Although great for consumer choice, these shifting sands mean that OEMs keen to deliver more RSE must prioritise flexibility and reliability as their top two criteria. Just like the smartphone market, every RSE-equipped vehicle must be able to effectively access every major SVOD service with little friction. In a similar way to progressive TV manufacturers such as Samsung and Sony, the RSE must have the capability to receive FTA channels. It must deliver access to built-in content portals, plus a range of SVOD apps ready for activation with just the addition of subscriber credentials (such as username and password).

Avoiding the content turf wars

OEMs need to insulate themselves for these types of competitive rivalries by ensuring the IVI and RSE systems are developed with independent technology vendors that do not have competing content businesses.
To meet this need, IVI must also be independent of the vested interests of the internet platforms dominated by the likes of Apple, Amazon and Google. These giants have traditionally made it difficult to access content from a perceived rival’s walled garden. For example, Netflix and Apple TV recently cited “technical issues” which prevent Netflix from working on recent versions of Apple Airplay and, in some instances Apple CarPlay.

With the assumption that access to multiple video service providers is needed, the IVI can provide additional value-added features. However, to overcome the need for continuous 4G/5G connectivity on the road, combined capabilities are required. They include pre-caching, to create pools of HD content using cellular connectivity while the vehicle is off-the-road; live video caching, for advanced controls such as pause and rewind; and unified search.

Signing content deals to provide services for all OEM markets is a real challenge. ACCESS has removed this heavy lifting by functioning as a one-stop shop for OEMs, acquiring content rights for TV, VOD, audio, games and apps for global usage. This is unique in the market and enables OEMS to focus on the service with a single point of contact for multiple markets. One of the more attractive approaches in the shorter-term is for OEMs to provide users with a substantial car-centric app store so that car users can use their existing subscriptions to access the third-party content services they love and cherish.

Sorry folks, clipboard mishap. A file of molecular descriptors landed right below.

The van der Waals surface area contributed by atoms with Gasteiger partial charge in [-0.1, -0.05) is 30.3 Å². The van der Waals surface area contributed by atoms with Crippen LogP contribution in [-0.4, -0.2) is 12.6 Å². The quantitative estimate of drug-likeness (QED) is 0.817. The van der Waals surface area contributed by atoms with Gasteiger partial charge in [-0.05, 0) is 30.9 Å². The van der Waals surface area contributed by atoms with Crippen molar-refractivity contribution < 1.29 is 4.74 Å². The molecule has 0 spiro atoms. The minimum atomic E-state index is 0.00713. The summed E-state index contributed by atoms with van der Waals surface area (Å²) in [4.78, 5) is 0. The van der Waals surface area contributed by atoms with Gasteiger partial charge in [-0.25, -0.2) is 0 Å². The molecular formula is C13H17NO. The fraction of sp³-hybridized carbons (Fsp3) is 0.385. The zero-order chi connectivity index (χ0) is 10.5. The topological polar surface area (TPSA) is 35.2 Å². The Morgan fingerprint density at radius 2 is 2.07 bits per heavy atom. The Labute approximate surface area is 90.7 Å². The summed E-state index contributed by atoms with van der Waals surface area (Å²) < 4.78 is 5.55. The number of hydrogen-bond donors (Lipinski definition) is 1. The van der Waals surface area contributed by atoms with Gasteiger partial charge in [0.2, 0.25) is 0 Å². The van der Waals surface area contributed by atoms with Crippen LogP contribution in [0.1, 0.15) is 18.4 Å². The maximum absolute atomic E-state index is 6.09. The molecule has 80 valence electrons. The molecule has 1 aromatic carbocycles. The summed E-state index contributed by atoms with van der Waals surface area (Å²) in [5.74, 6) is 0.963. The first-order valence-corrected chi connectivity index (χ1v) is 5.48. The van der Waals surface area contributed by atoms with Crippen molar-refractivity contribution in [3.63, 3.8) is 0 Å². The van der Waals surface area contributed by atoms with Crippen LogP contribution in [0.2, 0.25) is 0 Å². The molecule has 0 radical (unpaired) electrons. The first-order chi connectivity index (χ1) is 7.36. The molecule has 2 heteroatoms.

The Video Entertainment Revolution continues

Ready for growth?

Live TV and SVOD services for cars are part of an untapped market that has many elements converging. If unlocked, this represents a major revenue opportunity for the automotive industry. Consider again the potential in respect to the Netflix story.

In 2008, the year after the SVOD leader launched its services, Netflix had an audience of under 10 million subscribers, all based in the US. By 2018, Netflix had accrued an estimated 55 million US subscribers – more than half the total number of pay TV subscriptions in the country (94 million).
Today, by our analysis, less than 1% of vehicles have video enabled RSE. However, the combination of reduction in cost, growing demand for minivans/SUVs, AV and increased ridesharing usage – as well as increasing 5G connectivity – suggests this figure will grow.

Until the arrival of mass market automated vehicles, the adoption of vehicle based SVOD is unlikely to match the staggering growth rate of Netflix. Near-term scenarios such as waiting 20 minutes in an EV at a high-speed charging stations will start to increase demand and use of RSE.

Automotive brands can learn from the pay-TV industry by adopting open standards and ensuring that technologies are fit-for-purpose. To do so, they need to lay the groundwork in preparation of the rise of video. If AV arrives faster than expected, OEMs without an RSE (or potential Front Seat Entertainment) option will be left out in the cold.


ACCESS Insight

ACCESS Twine™ for Car (Twine4Car) comprises a content services layer that includes a pre-built catalogue of content that has been sourced from a wide range of national, regional and international content partners such as ViacomCBS. This broadcaster, studio and content provider network is growing continually. Management is enabled via cloud-based rights management capabilities that can allow OEMs to build optional, basic and premium packages that are adaptable and based on country of vehicle purchase.